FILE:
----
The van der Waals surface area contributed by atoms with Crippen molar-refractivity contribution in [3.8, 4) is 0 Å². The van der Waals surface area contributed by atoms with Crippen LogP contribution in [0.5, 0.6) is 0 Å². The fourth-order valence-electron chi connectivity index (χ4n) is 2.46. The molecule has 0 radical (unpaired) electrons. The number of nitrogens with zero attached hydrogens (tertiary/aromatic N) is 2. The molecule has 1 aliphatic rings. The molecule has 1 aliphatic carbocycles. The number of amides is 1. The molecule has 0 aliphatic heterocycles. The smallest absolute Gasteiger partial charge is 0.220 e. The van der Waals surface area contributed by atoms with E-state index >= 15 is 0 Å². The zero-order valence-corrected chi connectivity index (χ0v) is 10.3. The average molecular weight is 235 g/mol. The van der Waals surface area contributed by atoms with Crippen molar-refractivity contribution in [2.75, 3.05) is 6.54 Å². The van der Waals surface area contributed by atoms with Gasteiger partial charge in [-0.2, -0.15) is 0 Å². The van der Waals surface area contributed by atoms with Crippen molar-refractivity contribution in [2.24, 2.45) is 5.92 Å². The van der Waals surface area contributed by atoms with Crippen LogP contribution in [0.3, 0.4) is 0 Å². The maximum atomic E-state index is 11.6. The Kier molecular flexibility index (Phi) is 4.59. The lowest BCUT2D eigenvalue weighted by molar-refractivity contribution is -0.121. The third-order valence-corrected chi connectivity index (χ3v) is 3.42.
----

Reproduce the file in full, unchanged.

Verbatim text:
The van der Waals surface area contributed by atoms with Crippen molar-refractivity contribution in [3.8, 4) is 0 Å². The van der Waals surface area contributed by atoms with Crippen LogP contribution in [0.5, 0.6) is 0 Å². The fourth-order valence-electron chi connectivity index (χ4n) is 2.46. The molecule has 0 radical (unpaired) electrons. The number of nitrogens with zero attached hydrogens (tertiary/aromatic N) is 2. The molecule has 1 aliphatic rings. The molecule has 1 aliphatic carbocycles. The number of amides is 1. The molecule has 0 aliphatic heterocycles. The smallest absolute Gasteiger partial charge is 0.220 e. The van der Waals surface area contributed by atoms with E-state index >= 15 is 0 Å². The zero-order valence-corrected chi connectivity index (χ0v) is 10.3. The average molecular weight is 235 g/mol. The van der Waals surface area contributed by atoms with Crippen molar-refractivity contribution in [2.75, 3.05) is 6.54 Å². The van der Waals surface area contributed by atoms with Gasteiger partial charge in [-0.2, -0.15) is 0 Å². The van der Waals surface area contributed by atoms with Crippen molar-refractivity contribution in [2.24, 2.45) is 5.92 Å². The van der Waals surface area contributed by atoms with Crippen LogP contribution in [0.3, 0.4) is 0 Å². The maximum atomic E-state index is 11.6. The Kier molecular flexibility index (Phi) is 4.59. The lowest BCUT2D eigenvalue weighted by molar-refractivity contribution is -0.121. The third-order valence-corrected chi connectivity index (χ3v) is 3.42.